Armchair Naturalist

While there's no replacement for experiencing nature in real life, our new Armchair Naturalist corner is a place for kids to read about the latest news and stories about the fascinating world of wildlife and nature.

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WWF|  March 5, 2020 As part of an expedition to the Marianas Trench, the deepest trench in the world at 11,034 meters (36,201 feet) deep, in 2014, a team of scientists discovered a new species. Located about 6,900 meters below the ocean surface, one particular new specimen of crustacean was alarmingly already polluted with plastic before it...
Guardian |  May 11, 2020 Located on New Zealand’s Hauraki Gulf, Tiritiri Matang has been a protected nature reserve for the past 35 years. The island was solid kelp forest with beautiful ecklonia, and crayfish bristling out of every crevice. But now, the kelp and the crays are almost gone. The bare rock is overgrazed...
MNN |  February 24, 20120 In a groundbreaking scientific breakthrough, two cheetah cubs have been born through in vitro fertilization and embryo transfer into a surrogate mother at the Columbus Zoo and Aquarium. The births are the result of careful planning and innovative medical expertise through a partnership between the Columbus Zoo, the Smithsonian’s National...
Focusing on Wildlife|  February 25, 2020 The recent fires in Australia resulted in the death of over one billion animals, with one-third of koalas killed. Scientists estimate there are 113 animal species in need of urgent help. The Australian government made a provisional list of the animals stating that they need “urgent management intervention” to...
MNN |  February 25, 2020 French photographer Greg Lecoeur is this year’s Underwater Photographer of the Year, winning with an image called “Frozen Mobile Home” that features a group of crabeater seals swirling gracefully around an iceberg in Antarctica. Since 1965, the Underwater Photographer of the Year awards have been focused on this fascinating underwater realm. The...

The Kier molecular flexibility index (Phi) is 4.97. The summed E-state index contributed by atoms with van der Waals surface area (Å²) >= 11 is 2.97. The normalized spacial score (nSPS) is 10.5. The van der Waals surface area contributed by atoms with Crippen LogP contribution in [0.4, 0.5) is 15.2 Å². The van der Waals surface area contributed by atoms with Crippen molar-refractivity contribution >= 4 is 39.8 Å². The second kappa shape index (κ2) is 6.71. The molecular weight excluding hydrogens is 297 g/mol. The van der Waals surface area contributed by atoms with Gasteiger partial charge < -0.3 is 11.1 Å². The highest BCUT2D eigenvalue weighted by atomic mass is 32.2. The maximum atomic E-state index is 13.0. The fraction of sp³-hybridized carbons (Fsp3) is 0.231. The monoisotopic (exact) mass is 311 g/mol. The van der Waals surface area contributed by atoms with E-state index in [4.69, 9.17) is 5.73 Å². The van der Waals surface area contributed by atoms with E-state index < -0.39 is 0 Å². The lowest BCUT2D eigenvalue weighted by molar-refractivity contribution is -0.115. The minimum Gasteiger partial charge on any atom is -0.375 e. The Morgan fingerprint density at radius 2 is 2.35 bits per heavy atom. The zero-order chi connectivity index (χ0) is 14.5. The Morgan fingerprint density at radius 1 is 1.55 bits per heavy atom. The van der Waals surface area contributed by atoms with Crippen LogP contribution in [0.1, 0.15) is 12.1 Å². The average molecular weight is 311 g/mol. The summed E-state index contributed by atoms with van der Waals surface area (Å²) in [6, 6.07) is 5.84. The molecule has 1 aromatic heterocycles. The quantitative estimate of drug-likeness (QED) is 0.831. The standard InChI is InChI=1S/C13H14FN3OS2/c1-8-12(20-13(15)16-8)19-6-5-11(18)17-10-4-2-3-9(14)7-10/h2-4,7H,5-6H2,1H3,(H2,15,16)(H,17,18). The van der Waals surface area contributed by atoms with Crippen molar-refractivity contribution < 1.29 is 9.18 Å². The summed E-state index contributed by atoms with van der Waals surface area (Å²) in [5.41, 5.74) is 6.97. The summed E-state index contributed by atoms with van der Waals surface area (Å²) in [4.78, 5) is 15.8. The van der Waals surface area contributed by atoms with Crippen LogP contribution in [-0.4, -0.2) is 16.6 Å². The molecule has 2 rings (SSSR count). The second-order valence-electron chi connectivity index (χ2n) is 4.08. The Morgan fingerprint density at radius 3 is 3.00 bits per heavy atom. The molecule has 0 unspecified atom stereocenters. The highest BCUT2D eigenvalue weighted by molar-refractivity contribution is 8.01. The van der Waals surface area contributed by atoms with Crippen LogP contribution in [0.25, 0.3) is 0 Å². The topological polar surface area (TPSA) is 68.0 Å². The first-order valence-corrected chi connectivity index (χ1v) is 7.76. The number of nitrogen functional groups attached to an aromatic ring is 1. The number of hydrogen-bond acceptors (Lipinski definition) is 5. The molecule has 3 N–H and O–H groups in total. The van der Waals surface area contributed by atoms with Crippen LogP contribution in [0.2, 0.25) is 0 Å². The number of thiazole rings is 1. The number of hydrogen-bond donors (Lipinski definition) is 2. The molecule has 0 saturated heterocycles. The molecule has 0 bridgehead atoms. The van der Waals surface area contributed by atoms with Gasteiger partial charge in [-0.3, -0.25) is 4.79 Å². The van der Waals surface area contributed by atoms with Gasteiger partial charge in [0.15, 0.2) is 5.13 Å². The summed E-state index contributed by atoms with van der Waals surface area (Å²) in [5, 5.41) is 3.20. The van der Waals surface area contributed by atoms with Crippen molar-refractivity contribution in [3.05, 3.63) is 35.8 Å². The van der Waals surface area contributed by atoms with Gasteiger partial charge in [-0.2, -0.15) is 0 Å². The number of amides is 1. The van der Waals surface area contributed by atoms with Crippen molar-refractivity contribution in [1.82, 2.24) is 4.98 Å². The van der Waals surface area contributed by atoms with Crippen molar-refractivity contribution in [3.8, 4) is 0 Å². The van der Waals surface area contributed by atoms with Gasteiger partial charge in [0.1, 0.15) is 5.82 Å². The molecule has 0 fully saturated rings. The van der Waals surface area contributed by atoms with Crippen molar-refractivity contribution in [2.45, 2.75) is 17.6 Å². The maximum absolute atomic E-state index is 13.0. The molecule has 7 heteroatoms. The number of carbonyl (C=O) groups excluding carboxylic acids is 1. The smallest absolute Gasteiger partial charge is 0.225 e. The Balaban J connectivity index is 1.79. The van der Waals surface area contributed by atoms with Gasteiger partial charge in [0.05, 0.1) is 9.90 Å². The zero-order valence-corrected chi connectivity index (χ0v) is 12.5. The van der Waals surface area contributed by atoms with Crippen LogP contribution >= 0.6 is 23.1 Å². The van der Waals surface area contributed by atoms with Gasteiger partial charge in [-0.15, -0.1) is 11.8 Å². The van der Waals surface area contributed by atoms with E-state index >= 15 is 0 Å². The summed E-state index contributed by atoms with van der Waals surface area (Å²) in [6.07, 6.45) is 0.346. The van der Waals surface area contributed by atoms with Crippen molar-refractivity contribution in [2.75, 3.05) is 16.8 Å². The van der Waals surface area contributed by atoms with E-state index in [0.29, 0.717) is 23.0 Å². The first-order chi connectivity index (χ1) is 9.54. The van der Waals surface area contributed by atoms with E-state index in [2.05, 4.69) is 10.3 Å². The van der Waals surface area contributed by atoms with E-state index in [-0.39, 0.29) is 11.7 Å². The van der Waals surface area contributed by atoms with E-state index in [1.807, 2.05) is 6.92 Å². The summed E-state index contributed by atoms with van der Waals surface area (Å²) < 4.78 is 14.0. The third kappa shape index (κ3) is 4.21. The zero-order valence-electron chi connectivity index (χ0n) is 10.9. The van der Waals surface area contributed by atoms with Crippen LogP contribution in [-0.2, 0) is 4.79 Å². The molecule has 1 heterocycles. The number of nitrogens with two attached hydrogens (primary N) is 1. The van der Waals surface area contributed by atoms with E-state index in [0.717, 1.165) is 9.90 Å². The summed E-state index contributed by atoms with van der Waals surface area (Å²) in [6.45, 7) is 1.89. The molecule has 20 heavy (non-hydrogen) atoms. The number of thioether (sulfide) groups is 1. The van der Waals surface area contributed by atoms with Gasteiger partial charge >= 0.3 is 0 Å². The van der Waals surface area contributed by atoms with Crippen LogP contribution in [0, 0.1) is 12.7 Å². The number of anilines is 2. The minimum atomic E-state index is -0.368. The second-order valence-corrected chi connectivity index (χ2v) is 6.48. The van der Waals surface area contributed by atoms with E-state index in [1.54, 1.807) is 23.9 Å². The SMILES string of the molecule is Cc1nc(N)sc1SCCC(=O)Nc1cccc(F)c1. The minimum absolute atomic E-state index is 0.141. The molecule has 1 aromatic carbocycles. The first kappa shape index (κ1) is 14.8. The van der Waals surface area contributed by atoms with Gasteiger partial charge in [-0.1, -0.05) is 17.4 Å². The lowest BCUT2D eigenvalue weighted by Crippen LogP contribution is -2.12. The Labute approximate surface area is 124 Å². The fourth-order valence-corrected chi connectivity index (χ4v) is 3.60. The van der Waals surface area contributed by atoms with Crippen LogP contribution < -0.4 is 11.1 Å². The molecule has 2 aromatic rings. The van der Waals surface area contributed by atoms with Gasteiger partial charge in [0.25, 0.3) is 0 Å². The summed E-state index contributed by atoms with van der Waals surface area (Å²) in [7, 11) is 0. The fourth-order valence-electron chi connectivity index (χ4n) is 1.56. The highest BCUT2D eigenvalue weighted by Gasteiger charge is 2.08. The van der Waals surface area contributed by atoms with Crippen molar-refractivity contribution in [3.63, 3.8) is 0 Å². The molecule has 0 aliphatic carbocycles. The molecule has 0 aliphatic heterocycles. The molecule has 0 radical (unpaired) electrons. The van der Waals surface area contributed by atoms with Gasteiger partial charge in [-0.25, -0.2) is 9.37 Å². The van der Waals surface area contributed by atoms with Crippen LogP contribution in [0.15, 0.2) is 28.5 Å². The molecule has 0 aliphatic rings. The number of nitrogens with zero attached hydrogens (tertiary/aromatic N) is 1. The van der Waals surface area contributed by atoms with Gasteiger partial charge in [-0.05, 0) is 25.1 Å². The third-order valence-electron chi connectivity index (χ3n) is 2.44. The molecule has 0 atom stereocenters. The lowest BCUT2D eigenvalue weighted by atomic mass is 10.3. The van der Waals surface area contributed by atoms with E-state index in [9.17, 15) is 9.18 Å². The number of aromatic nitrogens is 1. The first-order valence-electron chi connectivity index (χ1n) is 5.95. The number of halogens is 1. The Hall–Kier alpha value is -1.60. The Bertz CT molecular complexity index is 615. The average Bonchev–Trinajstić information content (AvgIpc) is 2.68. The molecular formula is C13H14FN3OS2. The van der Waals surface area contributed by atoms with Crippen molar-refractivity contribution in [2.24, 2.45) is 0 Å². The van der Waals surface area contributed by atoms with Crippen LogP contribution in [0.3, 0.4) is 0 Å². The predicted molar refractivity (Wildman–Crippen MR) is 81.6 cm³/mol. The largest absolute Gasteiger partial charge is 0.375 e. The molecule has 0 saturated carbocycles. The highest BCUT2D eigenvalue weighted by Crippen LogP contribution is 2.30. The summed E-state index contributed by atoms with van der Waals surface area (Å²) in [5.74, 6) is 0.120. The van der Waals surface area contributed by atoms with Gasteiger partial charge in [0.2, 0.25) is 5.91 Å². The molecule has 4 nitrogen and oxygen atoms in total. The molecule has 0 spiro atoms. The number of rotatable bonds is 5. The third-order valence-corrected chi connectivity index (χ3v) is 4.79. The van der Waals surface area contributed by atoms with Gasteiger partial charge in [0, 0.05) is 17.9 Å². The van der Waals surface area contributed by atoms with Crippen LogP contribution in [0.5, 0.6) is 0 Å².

Focusing on Wildlife|  February 25, 2020 Millions of birds across the United States, including bald eagles, are poisoned by lead every year, according to the American Bird Conservancy. The problem is an overall US problem. The lead poisoning increases during deer season but occurs all year. Experts believe the only solution is to educate hunters...
The Guardian|  February 4, 2020 A survey of firefly experts from around the world found that habitat loss is considered the heaviest pressure on the insects. The greatest threats to fireflies were identified as pesticide spraying and the use of artificial lights at night. On top of their incandescent beauty, fireflies are considered important in...
EurekaAlert |  February 4, 2020 A team of researchers from the University of Cambridge has found that, even though they are inanimate objects, sand dunes can ‘communicate’ with each other. Using an experimental dune ‘racetrack’, the researchers observed that two identical dunes start out close together, but over time they get further and further apart....
MNN |  February 4, 2020 Newcastle University researcher Ben Burville captured a wild grey seal “clapping” on camera for the first time. Previously, researchers believed the noise to be a vocal sound, similar to the calls and whistles that other marine mammals produce. But the video provides evidence that wild grey seals produce the sound,...
World Wildlife Fund |  February 7, 2020 With an increase in connectivity and ease of sharing content around the world, the  Internet has contributed to increased illegal trade and trafficking of pangolins.  An estimated 1 million pangolins were trafficked in the last ten years, though this number may be conservative. According to the African Pangolin...